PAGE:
Drunk driving trial continues with testimony from wife, lunch partner
By Ruth Ann Krause Post-Tribune correspondent December 12, 2011 5:06PM
Updated: January 14, 2012 8:13AM
Lake Superior Court jurors in the drunken driving death trial of a Valparaiso man heard testimony Monday about the safety guidelines that the man repairing a blown tire on a tractor trailer was trained to observe.
The testimony came as the trial of Jeffery Allen Cleary, 65, entered its second week. Cleary has pleaded not guilty to causing death while operating while intoxicated and several other charges filed in the Nov. 4, 2010, death of Phillip Amsden, 63, of Hebron.
Chuck Richter, general manager of the Boss Truck Shop in Gary, testified that under the company’s road service guidelines, the service truck should be parked at least 5 feet from the edge of the travel lane and no closer than 30 feet from the disabled truck.
In addition, cones or reflective triangles should be positioned 10 feet, 100 feet and 200 feet behind the service truck. Repair men are never to work between the disabled truck and the service truck and service men should wear safety vests for visibility.
Earlier testimony indicated the truck was about 4 feet behind the semi, which was pulled to the right shoulder at the Ridge Road ramp onto the southbound lanes of Interstate 65 in Hobart. Amsden was crushed between the two vehicles and died of aspyhxia due to blunt force trauma.
In other testimony, Cleary’s wife of 41 years, Clara, said she was on the phone with her husband at the time of the crash. “He was crying about our daughter, who passed away,” she said. “I said don’t cry, the weather is nasty,” she recalled. A short time later, she heard her husband say, “Oh no,” and then heard the sound of the crash, followed by yelling and some pounding sounds.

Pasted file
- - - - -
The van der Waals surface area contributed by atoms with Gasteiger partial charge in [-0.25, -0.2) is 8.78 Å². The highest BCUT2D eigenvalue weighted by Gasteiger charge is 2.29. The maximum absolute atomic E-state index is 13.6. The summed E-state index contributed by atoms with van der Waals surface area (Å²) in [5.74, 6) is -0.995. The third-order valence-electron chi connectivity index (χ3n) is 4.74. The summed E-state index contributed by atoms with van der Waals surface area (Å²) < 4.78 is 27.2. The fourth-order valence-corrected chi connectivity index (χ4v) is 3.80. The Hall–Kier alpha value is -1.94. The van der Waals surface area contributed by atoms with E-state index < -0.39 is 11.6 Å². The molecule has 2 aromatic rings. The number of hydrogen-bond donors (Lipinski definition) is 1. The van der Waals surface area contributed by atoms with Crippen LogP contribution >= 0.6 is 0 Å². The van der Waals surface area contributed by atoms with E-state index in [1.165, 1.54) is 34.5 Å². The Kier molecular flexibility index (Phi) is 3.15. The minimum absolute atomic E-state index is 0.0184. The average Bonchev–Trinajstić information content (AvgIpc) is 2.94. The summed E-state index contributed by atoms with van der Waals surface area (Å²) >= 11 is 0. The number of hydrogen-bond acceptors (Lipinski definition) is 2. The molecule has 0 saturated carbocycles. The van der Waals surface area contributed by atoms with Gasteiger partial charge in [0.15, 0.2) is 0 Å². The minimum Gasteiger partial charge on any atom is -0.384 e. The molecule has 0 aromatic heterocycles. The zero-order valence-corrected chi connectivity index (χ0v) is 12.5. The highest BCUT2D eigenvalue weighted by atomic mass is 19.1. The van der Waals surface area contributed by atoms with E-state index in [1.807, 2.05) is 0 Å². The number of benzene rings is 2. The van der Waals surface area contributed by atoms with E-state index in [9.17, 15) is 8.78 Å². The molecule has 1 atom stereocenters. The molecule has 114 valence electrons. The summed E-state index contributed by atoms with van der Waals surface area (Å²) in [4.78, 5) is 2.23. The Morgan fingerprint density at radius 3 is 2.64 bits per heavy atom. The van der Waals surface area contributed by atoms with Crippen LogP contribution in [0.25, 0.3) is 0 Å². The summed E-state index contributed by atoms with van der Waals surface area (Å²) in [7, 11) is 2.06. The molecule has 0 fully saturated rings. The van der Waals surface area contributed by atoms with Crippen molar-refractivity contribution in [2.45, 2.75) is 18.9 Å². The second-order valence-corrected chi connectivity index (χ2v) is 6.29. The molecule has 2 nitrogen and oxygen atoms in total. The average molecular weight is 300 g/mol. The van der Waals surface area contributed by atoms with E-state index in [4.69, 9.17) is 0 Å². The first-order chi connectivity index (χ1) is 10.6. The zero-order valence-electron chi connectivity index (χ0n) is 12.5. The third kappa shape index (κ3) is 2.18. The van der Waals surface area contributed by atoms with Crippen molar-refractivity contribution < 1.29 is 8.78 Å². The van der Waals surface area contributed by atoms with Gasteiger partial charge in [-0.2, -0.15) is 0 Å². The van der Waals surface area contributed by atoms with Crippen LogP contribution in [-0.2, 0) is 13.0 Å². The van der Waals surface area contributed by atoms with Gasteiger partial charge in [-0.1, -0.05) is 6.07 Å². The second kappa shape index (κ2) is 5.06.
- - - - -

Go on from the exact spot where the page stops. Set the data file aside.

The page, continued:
Clara Cleary said their daughter died in September 2009. “We talk about it every day and we cry every day,” she said.
Also testifying was John Paul Bederka Jr., of Aurora, Ill., a pharmacology and toxicology consultant hired by the defense.
Bederka estimated Cleary’s blood alcohol level would have been about .05 percent when he was at the Country Lounge in Hobart. He had less than a glass of red wine there. Bederka’s fee was $6,000.
Cleary had a blood alcohol level of between .15 and .21 according to tests.
Danette Brosky of Portage, manager of Industrial Rents, Cleary’s construction equipment rental business, was involved in a business lunch with Cleary and attorney David Woodward at Giovanni’s the day of the crash. Brosky said Cleary did not appear intoxicated and couldn’t say how many drinks Cleary consumed, but acknowledged the receipt showed six double vodka and water drinks, the two glasses of wine she drank and the bottle of wine Woodward ordered. “He wasn’t drunk when we left the restaurant,” she said. Brosky acknowledged that sometimes Cleary drinks at business lunches.